Today, I still don’t have a separate emergency fund. But at this juncture, I think that’s just fine. I have ample money in my retirement portfolio and could easily use some of those dollars to cover an emergency expense without imperiling my financial future, so I see no need to keep a separate stash of rainy-day money. But that doesn’t mean my failure to have an emergency fund in my 20s and 30s was a smart strategy.
3. “I heard this incredible story.” I think the case for indexing is unassailable. But if your goal is to appeal to the heart not the head, you’ll likely fare far better by sharing that anecdote about your neighbors, who claim to have beaten the stock market averages every year with ease.
Make no mistake: Stories are more powerful than logic or statistics. But I would also encourage you to be skeptical of the stories you hear. Take those market-beating neighbors. Are they including all their investments in their calculation, or are they conveniently ignoring the duds that they’ve since sold? How much risk did they take? What benchmark are they comparing themselves to? Are they counting the savings they added to their nest egg as part of their portfolio’s gain? Have they even made a calculation and have they done it properly—or do they simply believe they’ve beaten the market because their wealth has grown over time?
4. “But what if that idiot wins the next election?” I’ve heard of folks who bailed out of stocks because Barack Obama won the presidency—and others who fled stocks because Donald Trump was elected. More recently, investors are getting hot and bothered over whether a money manager does or doesn’t use environmental, social and governance criteria.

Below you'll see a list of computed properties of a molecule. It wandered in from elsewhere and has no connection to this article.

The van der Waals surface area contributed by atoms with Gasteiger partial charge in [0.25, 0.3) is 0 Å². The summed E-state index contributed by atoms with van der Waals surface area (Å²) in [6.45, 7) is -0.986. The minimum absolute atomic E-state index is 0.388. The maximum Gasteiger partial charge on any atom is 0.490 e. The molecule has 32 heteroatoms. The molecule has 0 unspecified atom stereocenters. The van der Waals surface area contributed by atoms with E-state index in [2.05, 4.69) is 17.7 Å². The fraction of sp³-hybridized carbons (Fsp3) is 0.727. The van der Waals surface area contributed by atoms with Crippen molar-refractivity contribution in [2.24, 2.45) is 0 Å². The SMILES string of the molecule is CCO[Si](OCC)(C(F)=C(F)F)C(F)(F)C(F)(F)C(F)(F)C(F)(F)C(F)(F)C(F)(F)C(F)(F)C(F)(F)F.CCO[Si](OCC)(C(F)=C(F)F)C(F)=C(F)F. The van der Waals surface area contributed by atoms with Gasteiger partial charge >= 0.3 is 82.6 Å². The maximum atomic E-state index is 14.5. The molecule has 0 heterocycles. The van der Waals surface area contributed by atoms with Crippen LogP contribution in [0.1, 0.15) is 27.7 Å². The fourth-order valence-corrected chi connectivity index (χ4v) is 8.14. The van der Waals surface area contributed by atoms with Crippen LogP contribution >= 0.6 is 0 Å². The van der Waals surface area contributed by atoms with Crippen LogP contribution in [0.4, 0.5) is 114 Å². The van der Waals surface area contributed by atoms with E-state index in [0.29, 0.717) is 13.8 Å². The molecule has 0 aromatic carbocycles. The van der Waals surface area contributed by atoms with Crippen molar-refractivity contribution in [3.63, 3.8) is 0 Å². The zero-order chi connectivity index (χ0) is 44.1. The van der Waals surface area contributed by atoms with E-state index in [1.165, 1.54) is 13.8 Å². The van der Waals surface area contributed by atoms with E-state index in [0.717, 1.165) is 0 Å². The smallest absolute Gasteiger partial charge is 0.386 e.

I’m skeptical of any financial advice that comes with the taint of heated political rhetoric. I think our political views should play almost no role in the investments we own. One exception: Over the years, I’ve grown sympathetic with those who avoid investing in countries with authoritarian regimes, notably China, where property rights are far less secure.
5. “Everybody’s doing it.” We’re social creatures whose spending and investing is heavily influenced by others, including our parents, neighbors, colleagues and—increasingly these days—those we follow on social media.
Indeed, the internet in general, and social media in particular, seem to be megaphones that promote all kinds of dubious information and bad behavior. How many people have made financial decisions in recent years that they now regret because of the online frenzy generated over meme stocks, cryptocurrencies, special purpose acquisition companies, real estate and even Series I savings bonds?
6. “Trust me, I’m successful.” Sure, you’ve led a life marked by career accomplishments. But that doesn’t automatically make you a whiz at managing money. Think of this as the “doctor phenomenon.” Just because you can save lives—or started a successful small business or became CEO—doesn’t mean you can pick the next hot stock or know which way the financial markets are headed.
Yet such folks often have abundant, unjustified confidence in their own investment abilities. Worse still, others often hang on their financial pronouncements. This is not a good idea. I once had the chance to view the feverish trading activity of a retired CEO. It was almost as if his goal was to violate the wash-sale rule. The number of buys and sells was impressive. The results weren’t.